To yeet or to be yeeted, that my friends is the right question. The Milwaukee Brewers, as evidenced by the last month of baseball, have proven to be far more interested in the former. Thanks to their 56-39 record, they currently lead the NL Central with a 7-game lead — the largest of any division leader in baseball aside from the White Sox (8 games) — and are hotter than the surface of the sun. I couldn’t exactly think of any good analogies for “hot” (takes an actually hot person to know one, I suppose), but the point remains the same: The Brewers are real good and have cemented themselves as legitimate championship contenders.
Of course, much of this has to do with their widely-publicized pitching staff. Their 1-2-3 punch of Brandon Woodruff, Corbin Burnes, and Freddy Peralta — all of whom were named to this year’s All-Star teams — can instill fear into any lineup they come across. Plus, they’ve got plenty of bullpen help thanks to headliners Devin Williams (who’s taken a bit of a step back in his sophomore season, but remains deadly nonetheless) and Josh Hader, who’s been the premiere closer throughout all of baseball the last few years. Currently, the Brewers pitching numbers are among the game’s best, as they’re currently 3rd in ERA, 4th in WHIP, and 6th in FIP (just love the way those last two rhyme!) on the season so far. They totally rock.
With such a deadly pitching rotation, I got to thinking: is the team basically the 2015 Mets? It’s perhaps one of the few times in which being compared to a Mets team is a good thing, too. The 2015 Mets did, after all, make it to the World Series, and a large part of that was their own nightmare-inducing rotation. That season, the Mets pitching staff finished with the 4th best ERA, 2nd best WHIP, and 6th best FIP in baseball. That’s right, the combination of Jacob deGrom, Matt Harvey, and Noah Syndergaard is right on par with what the Brewers are working with, albeit without the same media flare and, admittedly, stupendous nicknames. Plus, the Mets closer that season, Jeurys Familia, was essentially their version of Josh Hader!
But more interestingly, the Brewers’ similarity to the 2015 Mets goes even further: the offense. Now, there are two ways that you can look at this, which vary depending on whether or not you feel more in line with the Ted Lasso school of optimism or the Black Mirror mansion of cynicism. In respect to the latter, that first reason is that the Brewers, just like those 2015 Mets lads, have quite the underwhelming offense. They’re currently 29th in batting average, 15th in OBP, 16th in HRs, and 23rd in slugging percentage. The Mets in 2015 were similarly lackluster, ranking 28th, 21st, 8th, and 17th in those categories, respectively, by season’s end. You may have noticed that one of those numbers, the 8, is unlike the rest — and a good amount portion of that was aided by an absurdly productive mid-season trade for Yoenis Céspedes.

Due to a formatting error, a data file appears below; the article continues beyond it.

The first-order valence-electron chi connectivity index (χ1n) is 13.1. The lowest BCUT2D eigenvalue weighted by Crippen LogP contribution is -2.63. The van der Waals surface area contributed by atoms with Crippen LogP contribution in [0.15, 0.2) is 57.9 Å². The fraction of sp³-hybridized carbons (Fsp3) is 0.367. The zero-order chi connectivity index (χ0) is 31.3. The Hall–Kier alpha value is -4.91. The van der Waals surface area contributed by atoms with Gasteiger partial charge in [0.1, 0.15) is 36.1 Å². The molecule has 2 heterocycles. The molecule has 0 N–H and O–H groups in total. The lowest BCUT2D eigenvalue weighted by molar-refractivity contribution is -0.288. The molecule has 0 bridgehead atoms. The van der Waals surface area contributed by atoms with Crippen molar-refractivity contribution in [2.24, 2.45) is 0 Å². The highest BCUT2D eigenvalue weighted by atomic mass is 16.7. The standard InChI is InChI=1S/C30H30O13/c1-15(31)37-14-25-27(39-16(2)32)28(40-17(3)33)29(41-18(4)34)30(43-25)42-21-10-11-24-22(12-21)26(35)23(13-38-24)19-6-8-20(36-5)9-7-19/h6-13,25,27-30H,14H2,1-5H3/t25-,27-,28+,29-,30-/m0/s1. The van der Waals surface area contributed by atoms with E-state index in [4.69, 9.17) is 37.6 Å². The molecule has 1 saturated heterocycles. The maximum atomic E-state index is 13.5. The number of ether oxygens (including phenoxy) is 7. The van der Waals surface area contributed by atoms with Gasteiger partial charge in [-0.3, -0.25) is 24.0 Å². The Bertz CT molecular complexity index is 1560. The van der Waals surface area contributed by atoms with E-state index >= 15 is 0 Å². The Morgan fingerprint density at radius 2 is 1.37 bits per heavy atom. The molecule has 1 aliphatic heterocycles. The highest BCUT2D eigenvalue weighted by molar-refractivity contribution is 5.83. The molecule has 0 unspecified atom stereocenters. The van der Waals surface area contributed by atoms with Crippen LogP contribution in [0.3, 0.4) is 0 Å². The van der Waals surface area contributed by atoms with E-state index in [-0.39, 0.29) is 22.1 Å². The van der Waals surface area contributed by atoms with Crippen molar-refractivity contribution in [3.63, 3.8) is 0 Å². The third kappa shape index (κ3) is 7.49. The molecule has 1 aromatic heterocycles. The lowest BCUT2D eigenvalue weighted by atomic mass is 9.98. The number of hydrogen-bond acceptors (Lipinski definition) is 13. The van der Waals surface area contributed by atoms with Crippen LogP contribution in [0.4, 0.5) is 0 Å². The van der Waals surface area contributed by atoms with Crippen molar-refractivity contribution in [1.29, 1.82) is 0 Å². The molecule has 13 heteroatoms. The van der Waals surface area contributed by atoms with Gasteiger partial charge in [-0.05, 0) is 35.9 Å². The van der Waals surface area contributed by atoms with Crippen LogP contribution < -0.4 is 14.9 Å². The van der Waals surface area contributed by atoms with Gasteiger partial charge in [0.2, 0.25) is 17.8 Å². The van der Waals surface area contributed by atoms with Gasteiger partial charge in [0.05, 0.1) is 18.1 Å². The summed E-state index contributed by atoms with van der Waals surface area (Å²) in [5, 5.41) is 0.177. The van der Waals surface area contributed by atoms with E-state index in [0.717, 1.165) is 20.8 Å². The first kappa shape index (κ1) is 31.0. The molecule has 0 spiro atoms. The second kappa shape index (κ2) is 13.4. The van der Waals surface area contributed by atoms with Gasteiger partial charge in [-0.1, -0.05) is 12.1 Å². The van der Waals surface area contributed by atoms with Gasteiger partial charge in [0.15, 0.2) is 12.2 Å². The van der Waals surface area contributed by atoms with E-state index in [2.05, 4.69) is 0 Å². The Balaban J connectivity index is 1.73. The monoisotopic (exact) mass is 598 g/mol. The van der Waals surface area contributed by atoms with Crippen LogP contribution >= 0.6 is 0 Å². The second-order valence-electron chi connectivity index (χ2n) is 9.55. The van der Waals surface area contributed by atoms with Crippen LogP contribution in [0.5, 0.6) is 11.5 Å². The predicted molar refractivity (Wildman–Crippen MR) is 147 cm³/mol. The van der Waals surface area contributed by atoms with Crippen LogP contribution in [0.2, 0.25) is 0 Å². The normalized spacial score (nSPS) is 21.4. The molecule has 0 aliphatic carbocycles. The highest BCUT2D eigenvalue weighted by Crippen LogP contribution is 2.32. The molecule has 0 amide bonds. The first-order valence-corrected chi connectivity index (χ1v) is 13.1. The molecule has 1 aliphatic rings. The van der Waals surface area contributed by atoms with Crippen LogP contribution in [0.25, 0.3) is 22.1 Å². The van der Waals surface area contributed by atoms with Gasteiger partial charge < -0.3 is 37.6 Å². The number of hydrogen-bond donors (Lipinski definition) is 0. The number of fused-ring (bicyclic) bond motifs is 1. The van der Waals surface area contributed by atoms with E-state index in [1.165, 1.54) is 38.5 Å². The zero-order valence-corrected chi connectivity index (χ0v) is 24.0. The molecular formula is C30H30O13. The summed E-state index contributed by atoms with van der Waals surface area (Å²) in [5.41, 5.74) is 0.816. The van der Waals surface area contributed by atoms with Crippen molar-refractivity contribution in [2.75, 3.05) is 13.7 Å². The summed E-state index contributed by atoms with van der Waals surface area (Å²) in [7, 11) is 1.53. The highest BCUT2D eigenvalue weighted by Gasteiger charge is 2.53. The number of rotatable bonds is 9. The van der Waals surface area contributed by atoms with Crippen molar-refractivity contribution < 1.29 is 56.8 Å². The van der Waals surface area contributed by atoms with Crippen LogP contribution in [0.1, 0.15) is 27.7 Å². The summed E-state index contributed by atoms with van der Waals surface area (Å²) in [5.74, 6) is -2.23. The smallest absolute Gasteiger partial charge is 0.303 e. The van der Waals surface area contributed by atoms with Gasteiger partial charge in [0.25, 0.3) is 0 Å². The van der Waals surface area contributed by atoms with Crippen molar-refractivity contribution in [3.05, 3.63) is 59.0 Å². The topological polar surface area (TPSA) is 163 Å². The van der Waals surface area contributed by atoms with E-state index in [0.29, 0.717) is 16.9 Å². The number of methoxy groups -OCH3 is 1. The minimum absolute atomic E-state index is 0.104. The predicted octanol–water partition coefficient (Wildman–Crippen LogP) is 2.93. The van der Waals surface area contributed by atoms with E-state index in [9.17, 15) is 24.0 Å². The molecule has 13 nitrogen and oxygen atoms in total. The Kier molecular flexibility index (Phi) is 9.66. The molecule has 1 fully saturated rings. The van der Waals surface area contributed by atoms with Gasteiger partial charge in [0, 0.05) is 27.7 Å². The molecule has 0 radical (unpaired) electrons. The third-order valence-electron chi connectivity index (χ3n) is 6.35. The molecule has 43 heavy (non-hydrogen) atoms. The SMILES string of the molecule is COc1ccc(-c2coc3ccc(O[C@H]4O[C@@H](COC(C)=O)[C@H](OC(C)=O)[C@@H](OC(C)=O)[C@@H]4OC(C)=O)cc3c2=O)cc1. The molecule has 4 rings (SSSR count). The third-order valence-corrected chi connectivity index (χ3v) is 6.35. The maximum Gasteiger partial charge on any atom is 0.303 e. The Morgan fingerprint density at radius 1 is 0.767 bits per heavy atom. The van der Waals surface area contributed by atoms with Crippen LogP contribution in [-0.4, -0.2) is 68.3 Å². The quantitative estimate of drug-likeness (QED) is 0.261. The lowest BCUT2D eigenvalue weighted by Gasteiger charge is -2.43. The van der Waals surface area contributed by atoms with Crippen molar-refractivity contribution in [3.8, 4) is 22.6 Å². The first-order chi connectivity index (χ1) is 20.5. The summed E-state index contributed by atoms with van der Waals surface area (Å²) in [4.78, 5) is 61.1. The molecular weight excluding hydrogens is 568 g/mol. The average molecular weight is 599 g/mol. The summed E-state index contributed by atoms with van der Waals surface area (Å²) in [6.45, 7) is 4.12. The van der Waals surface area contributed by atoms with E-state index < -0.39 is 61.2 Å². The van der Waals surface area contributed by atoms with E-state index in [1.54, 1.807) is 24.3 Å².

This leads to the second point, and it’s the definition of being optimistic: what if Willy Adames is the Brewers version of Céspedes? After being acquired by the Rays, Adames has seemingly discovered Sage Mode in Milwaukee:
In 41 games for the Rays: .197/.254/.371, 5 HRs, 74 WRC+
In 51 games for the Brewers: .314/.398/.598, 11 HRs, 162 WRC+
It’s this kind of random nonsense that I love about baseball. While Adames has certainly been a highly touted prospect at some points, he’s never quite put it together — and especially on this level. Hitting at Tropicana field must be harder than hitting a bullet with another bullet while riding a Zebra if this is the kind of night-and-day results you get.
Sure, there’s reason to expect Adames’ breakout to regress (his .385 BABIP could be one sign of such), but he’s been playing like a top-10 shortstop and could already be, despite the deadline being a little more than a week away, the best acquisition of the trade season. At the halfway point of 2015, the Mets ranked 19th in HRs and 29th in slugging percentage, which both improved by season’s end thanks in large part to Céspedes. Is it possible that Adames could be providing that similar spark? Baseball! It’s really good!
There are more reasons to be excited about the Brewers’ offense that isn’t entirely predicated on Adames keeping up his berserker rage. Christian Yelich is still capable of putting up MVP numbers if he gets his health in order, Kolten Wong has only played in 55 games of a possible 95 games this season and is one of the more underrated middle infielders in the game, and there’s plenty of low-cost bats out there that could help tighten up the lineup. Most teams in baseball are going to be scrambling for elite starting pitchers (and, by the way, this year’s crop isn’t like that one time when Yu Darvish, Justin Verlander, and Sonny Gray were all available), while the Brewers can simply look to make an upgrade at 1st base with a guy like, say, Jesús Aguilar; screw it, bring that man back home!
The Brewers have gone from being a team that, just a year ago, were primarily known for being mentioned in connection with trade rumors for Josh Hader — which, granted, was largely due to a bunch of rascals on the Twittersphere being bored — to being legitimate World Series contenders. If their rotation is able to put up the type of big-game performances the Mets did, they’re golden.
Their offense might be even more talented, on paper, than that Mets team, too. They’re the type of under-the-radar, smart team that might not be taken seriously enough before it’s too late. But something tells me Milwaukee fans like the idea of sneaking up on other teams — being the underdog, if I may — and combatting against whatever the ratings nerds will, I assure you, suggest as what’s “good for baseball.”
Onward, Milwaukee homies.